What the film industry gets wrong—and Monty Python gets right—about the nation.
At the heart of the Netflix mud-and-chain-mail epic Outlaw King is a bald juxtaposition of hero and villain. The Scottish leader Robert the Bruce (played by a soft-spoken Chris Pine) is made king in an open-air ceremony at twilight on the shores of a loch. It is a somber and subdued coronation, with the struggle against the invading English still to come. Down in London, Robert’s adversary Edward, the prince of Wales (played by Billy Howle as a frat boy with a bowl cut), rallies an English army by strangling a pair of swans.
The contrast could not be more stark. “My title is king of Scots,” Robert says almost apologetically to the assembled nobles and peasants, “not of the land, but of the people.” Meanwhile, Edward performs a poultry sacrifice. “By these swans,” he shrieks, holding two dead, bejeweled swans by the neck, “I vow to avenge this murderous insult to God!”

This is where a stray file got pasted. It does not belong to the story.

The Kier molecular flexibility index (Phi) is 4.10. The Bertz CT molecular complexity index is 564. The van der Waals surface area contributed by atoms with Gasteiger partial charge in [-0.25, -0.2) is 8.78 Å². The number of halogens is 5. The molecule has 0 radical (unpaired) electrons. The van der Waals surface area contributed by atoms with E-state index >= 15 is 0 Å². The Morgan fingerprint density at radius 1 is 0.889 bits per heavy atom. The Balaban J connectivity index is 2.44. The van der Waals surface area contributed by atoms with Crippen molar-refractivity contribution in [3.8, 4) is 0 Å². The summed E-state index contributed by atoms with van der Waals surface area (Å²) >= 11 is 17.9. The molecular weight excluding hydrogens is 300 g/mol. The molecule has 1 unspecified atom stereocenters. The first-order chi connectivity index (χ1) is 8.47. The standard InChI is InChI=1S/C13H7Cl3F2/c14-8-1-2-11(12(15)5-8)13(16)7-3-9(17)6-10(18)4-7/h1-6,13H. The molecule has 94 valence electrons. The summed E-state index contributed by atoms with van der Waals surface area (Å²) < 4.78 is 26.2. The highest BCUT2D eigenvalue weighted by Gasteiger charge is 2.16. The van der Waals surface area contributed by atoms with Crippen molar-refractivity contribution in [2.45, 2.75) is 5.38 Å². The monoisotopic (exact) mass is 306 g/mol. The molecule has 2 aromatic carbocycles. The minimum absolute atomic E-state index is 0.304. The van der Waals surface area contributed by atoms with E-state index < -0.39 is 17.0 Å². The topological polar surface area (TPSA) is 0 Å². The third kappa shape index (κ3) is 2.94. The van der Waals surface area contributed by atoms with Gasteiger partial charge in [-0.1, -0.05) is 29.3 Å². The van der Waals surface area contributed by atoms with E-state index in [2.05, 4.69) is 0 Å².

The reticent patriot finds his foil in a manic swan-savager. These mingled scenes conjure the obligatory binary of many historical-epic films. Braveheart (1995) dramatized an earlier phase of the same conflict in which Mel Gibson’s character William Wallace led a Scottish rebellion against the English. That film chose to make the prince of Wales weak, effete, and implicitly homosexual, a dandy in continental silks and hose in contrast to Gibson’s kilted übermensch. But the films share the same moral universe. The English aggressors are decadent, perverse, often sadistic, and insensible to modern reason. The Scottish resisters, on the other hand, achieve a kind of grace in their gruff austerity. Where the English lust for domination and taxes, the Scottish have a cause that 21st-century viewers can get behind: the striving of a “people” for freedom.